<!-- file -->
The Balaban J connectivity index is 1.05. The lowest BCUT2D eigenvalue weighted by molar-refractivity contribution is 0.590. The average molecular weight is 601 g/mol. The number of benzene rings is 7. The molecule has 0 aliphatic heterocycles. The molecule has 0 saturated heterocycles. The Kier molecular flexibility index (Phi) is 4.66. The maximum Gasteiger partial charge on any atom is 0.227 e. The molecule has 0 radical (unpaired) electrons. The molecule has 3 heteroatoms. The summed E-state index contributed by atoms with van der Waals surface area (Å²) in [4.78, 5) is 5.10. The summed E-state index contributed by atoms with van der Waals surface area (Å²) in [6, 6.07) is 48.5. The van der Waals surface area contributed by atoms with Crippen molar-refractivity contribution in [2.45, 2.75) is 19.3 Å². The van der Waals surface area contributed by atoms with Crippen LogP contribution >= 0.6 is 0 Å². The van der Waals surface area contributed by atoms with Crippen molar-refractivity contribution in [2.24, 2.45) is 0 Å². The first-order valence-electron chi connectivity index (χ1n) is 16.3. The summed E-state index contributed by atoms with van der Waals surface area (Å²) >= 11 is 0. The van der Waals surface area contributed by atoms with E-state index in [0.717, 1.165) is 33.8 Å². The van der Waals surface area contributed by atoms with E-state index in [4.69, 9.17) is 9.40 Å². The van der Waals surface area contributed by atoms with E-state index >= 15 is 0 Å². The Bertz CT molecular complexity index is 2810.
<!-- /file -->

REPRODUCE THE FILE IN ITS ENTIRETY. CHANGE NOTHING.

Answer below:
The Balaban J connectivity index is 1.05. The lowest BCUT2D eigenvalue weighted by molar-refractivity contribution is 0.590. The average molecular weight is 601 g/mol. The number of benzene rings is 7. The molecule has 0 aliphatic heterocycles. The molecule has 0 saturated heterocycles. The Kier molecular flexibility index (Phi) is 4.66. The maximum Gasteiger partial charge on any atom is 0.227 e. The molecule has 0 radical (unpaired) electrons. The molecule has 3 heteroatoms. The summed E-state index contributed by atoms with van der Waals surface area (Å²) in [4.78, 5) is 5.10. The summed E-state index contributed by atoms with van der Waals surface area (Å²) in [6, 6.07) is 48.5. The van der Waals surface area contributed by atoms with Crippen molar-refractivity contribution in [2.45, 2.75) is 19.3 Å². The van der Waals surface area contributed by atoms with Crippen LogP contribution >= 0.6 is 0 Å². The van der Waals surface area contributed by atoms with Crippen molar-refractivity contribution in [2.24, 2.45) is 0 Å². The first-order valence-electron chi connectivity index (χ1n) is 16.3. The summed E-state index contributed by atoms with van der Waals surface area (Å²) >= 11 is 0. The van der Waals surface area contributed by atoms with E-state index in [0.717, 1.165) is 33.8 Å². The van der Waals surface area contributed by atoms with E-state index in [4.69, 9.17) is 9.40 Å². The van der Waals surface area contributed by atoms with E-state index >= 15 is 0 Å². The Bertz CT molecular complexity index is 2810.